There is often conversation about how people employed in arts and cultural pursuits overwork themselves (or are overworked) and are seeking to throttle things back to achieve a work-life balance.
However, a recent FastCompany article suggests that people across the board are overworking themselves. In describing the situation, they draw parallels to the type of longing for meaning associated with spiritual or religious pursuits.
“We have spiritual lives, we have physical lives, we like to have intellectual stimuli in our lives, we have our communities and our families and friends; humans are complex, and to have a really healthy balance, it requires all of those components,” says Rachel Bitte, Jobvite’s chief people officer. “Expecting all of that to come from your work could be an unrealistic expectation.”
The authors mention that at one time it was assumed that the more affluent people became, the more leisure time they would pursue. In the 1980s, that was generally the case. Yet in the last 30 years, the opposite has happened and work is valued over free time to the point where we actually fear having work taken away by automation.
Thompson adds that this concept of pursuing passion through work can be beneficial to many–and he includes himself among them–but a majority aren’t able to pursue meaningful work, and the expectations placed on work are often unrealistic.
“We expect to realize our full humanity in work, within the job, rather than other parts of life. That is new,” says Benjamin Hunnicutt,..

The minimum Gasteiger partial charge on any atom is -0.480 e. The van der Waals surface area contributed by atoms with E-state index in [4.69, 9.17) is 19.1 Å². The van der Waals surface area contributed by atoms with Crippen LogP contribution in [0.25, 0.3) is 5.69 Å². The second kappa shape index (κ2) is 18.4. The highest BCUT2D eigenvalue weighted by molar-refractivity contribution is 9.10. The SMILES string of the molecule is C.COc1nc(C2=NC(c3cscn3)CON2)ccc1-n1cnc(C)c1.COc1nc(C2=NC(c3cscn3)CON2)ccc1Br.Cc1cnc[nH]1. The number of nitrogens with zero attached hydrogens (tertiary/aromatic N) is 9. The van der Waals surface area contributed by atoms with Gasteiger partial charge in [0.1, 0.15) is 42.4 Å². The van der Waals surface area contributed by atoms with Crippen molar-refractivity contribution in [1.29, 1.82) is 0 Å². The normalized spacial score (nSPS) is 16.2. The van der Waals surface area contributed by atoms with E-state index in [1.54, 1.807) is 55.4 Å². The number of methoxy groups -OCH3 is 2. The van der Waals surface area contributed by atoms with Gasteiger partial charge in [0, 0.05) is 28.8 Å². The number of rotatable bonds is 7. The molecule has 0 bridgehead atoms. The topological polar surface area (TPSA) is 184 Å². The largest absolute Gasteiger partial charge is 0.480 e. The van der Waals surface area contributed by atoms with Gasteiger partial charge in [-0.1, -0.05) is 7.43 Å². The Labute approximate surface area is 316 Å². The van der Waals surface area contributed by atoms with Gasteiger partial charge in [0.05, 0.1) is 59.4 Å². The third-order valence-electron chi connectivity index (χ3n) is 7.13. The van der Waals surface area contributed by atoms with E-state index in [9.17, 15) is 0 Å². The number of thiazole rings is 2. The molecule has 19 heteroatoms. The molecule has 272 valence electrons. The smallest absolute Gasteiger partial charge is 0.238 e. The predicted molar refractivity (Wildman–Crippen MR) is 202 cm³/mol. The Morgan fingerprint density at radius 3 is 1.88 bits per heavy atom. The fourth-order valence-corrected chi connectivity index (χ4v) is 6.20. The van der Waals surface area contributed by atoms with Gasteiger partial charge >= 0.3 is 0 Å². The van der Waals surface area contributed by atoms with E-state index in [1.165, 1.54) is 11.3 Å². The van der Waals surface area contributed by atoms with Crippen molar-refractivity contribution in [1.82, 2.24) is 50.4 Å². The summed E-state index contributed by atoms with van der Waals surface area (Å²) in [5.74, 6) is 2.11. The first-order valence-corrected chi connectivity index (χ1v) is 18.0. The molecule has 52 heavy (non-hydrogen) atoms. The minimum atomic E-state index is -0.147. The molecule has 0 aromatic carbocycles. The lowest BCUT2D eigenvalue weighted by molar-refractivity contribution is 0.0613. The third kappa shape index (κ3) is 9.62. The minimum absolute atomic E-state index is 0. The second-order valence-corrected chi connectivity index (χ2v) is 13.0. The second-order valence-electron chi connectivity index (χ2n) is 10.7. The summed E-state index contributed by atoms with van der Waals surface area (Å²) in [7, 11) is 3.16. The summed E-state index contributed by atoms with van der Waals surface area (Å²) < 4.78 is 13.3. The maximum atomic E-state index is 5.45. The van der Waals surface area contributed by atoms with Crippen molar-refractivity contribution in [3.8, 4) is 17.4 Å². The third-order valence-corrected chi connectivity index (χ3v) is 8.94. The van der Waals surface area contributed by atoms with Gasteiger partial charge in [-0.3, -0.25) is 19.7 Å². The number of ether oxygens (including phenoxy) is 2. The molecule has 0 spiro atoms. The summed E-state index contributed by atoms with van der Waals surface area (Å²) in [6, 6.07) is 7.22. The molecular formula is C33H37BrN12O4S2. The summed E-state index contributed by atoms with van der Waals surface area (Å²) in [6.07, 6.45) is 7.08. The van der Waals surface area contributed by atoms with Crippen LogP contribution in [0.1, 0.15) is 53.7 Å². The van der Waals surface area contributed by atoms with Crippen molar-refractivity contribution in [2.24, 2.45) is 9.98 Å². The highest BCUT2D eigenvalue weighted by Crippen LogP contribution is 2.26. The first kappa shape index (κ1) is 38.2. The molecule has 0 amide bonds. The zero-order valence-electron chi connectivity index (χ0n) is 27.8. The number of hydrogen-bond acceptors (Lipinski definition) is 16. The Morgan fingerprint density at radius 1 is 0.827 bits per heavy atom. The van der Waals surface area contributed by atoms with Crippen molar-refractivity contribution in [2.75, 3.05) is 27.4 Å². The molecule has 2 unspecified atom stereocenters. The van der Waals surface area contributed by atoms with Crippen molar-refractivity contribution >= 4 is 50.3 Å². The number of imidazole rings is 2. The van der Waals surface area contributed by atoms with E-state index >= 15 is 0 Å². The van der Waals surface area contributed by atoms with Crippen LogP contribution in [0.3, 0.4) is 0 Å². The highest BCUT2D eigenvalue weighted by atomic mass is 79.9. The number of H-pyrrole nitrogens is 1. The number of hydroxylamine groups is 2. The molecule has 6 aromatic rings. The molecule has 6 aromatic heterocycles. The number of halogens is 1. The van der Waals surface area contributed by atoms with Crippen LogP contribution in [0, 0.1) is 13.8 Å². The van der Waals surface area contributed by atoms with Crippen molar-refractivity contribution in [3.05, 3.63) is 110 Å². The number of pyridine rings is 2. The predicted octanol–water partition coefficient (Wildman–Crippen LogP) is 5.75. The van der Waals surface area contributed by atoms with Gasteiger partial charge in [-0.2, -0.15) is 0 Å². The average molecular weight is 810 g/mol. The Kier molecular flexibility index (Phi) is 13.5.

Hunnicutt adds that the fear of automation replacing human labor would have been unimaginable to the philosophers and thinkers who questioned the meaning of work throughout history. “Before, the promise of technology was labor-saving devices,” he says. “Now it frightens us. We can’t imagine an alternative to work.”
As I read this, it occurred to me that there was another nuanced dimension to the belief that artists don’t work because they are doing what they enjoy.
In the context of few people finding fulfillment in their work and the concept that people fear “forced leisure,” the idea that artists find fulfillment in something that appears to be a leisurely pursuit probably frightens people on a subconscious level.
At one time people welcomed the advancements of automation on an assumption that robots would create things of value for the benefit of general society. But when work itself is valued to the point where survival is only available in exchange for work, then robots are perceived to be stealing work from you and transferring the benefit to a few.
Instead of pursuing leisure, you have it involuntarily thrust upon you and want to be rid of it so you can support yourself again.
When artists appear to voluntarily be doing what many would long to do if they could have leisure without fear, AND ask to be paid, there is a suspicion that something is amiss. The only way this situation could exist is if there were some secret cheat those artists are keeping to themselves, right?
Yes, it takes many fewer words to encapsulate this long-winded discussion as “you are doing something fulfilling and fun, you shouldn’t be paid for it…”
But if you think about it, you would realize that phrase wouldn’t be thrown in your face so often if the benefits of automated labor were more widely welcomed and shared, removing 40++++ hours work as a critical element of survival.
People may think that those in the arts are following their bliss while they live in fear of their livelihoods, but honestly I get a little anxious about our livelihoods when I read articles evaluating the ability of artificial intelligence to create viable prose, music and visual arts compositions.
That shift in attitude didn’t happen so very long ago. Perhaps an opportunity exists to reverse that trend over the next 30 years.